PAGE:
Contrary to the fact that everything has to be professional and sound formal when applying for a job, a cover letter actually allows the applicant to be a little more personal. This is not to negate the entire idea of professionalism but to simply add a bit of humanness to the process. Gone are the days of interviewers and interviewees running from one question to another. Today, more companies adopt a less tense and more spontaneous way of conversing, rather than simply waiting for answers to a typical list of questions. This way, the interview sounds more natural, although remains formal, making it easier for the interviewers to acquire the information they need as well as get a good grasp of the applicant's behavior and personality.
The cover letter should sound the same. In theory, a cover letter is the face of your application. This means that this is the first thing employers will see before they even take a look at your resume. This is your first chance to create a good impression and make the employers want to know more about you. Take a look at this general template of a cover letter for a job application:
What should I write in a cover letter for a job application?
Header - Your Name
The topmost section is called the “header” and it often features your full name and in many cases basic information such as your address, mobile number, email, and any relevant online presence such as the link to your LinkedIn page. In many cases, the name is written in a much larger font size. There’s usually a line below the header.
[Date] This should feature the date the letter is written. Commonly used formats are date-month-year and month-date-year.
[Hiring Officer’s Name] Indicate the name of the specific person or recipient you are writing to.
[Position, Department, and/or Company Name] If you know the specific position and department, include them.
[Company Address] In some cases, you might include contact details like email and phone number.
[Salutation] A common salutation is “Dear” followed by the recipient's last name and a comma or colon.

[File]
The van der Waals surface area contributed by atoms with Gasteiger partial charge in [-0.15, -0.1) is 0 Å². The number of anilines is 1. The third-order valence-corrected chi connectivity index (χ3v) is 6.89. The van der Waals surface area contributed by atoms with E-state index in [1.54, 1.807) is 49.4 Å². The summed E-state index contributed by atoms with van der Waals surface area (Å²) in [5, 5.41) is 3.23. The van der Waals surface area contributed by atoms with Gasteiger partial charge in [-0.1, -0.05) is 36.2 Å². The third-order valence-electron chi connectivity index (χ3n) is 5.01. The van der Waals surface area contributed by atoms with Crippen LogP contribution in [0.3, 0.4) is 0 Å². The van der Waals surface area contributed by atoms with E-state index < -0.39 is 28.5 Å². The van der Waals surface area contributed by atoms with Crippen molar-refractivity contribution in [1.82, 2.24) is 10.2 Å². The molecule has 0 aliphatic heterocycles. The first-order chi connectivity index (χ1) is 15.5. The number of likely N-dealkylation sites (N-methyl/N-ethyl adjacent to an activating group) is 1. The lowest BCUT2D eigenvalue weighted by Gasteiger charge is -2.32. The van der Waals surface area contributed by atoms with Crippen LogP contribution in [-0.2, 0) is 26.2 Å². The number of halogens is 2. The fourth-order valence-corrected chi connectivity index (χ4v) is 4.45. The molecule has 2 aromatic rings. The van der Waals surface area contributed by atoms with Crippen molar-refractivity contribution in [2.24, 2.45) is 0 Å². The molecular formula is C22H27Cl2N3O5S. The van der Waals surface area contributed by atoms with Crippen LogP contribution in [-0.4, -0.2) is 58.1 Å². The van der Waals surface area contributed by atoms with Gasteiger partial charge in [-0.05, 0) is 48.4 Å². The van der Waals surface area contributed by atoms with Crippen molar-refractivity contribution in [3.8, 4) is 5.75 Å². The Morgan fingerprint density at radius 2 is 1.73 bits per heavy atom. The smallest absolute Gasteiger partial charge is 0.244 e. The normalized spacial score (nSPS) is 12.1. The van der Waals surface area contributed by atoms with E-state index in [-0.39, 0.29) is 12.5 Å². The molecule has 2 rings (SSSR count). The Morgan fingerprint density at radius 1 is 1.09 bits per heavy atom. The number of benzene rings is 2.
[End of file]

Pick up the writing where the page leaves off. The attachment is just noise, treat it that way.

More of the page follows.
A cover letter for a job application usually has three or four paragraphs. The first paragraph serves to introduce you and convey your intention to apply for the job. It should (a) specify the position you want to fill and (b) where you came across the information regarding the vacancy. This paragraph should end with a concise statement of why you think you are suitable for the job. The first paragraph must express the main point of your letter: that you are applying for the position and why you should be hired.
The second paragraph gives you the room to showcase yourself as the perfect candidate for the position. Indicate specific academic projects or fieldwork you handled; skills and awards you acquired; and extra courses, training, or seminars you attended that are relevant to the position you are applying for. If you have a long list of achievements, choose three to five among the recent ones or just the most memorable experiences you got. Try to keep this part to a paragraph and be as concise as possible. Allow your attachments to do the talking. Note: If in case, you lack current experience or merits to identify, you may briefly indicate the reason why e.g. you may have taken a one-year vacation due to sickness, death in the family, etc. End that note by ensuring that this will not affect your performance later. Honesty can go a long way, but do not over-romanticize your story.
Conclude your letter by thanking the reader for taking their time to read your letter as well as your attachments. Politely let them know that you will be waiting for their call and that you are willing to submit further documents needed.
[Closing] Use a more formal closing such as “Sincerely,” “Respectfully,” or “Best regards.”
[Signature Over Name] Attach your signature over your full name.
[Attachments] List the documents you have attached with your cover letter such as your resume, transcript, employer references, etc.
Cover letters are a little challenging to write because there is a tendency that you will just write what is already included in your resume and portfolio. A good rule of thumb is to stick to the narrative of your experience because none of your certificates will specify the activities or projects you handled under a program. However, a narrative is also tricky for a cover letter because of the limited room you got. You have about 300 words to squeeze all those information in, and the best way to finish your cover letter faster and easier is to get help from our professional writers. Have a chat with us today and let us help you by making things easier!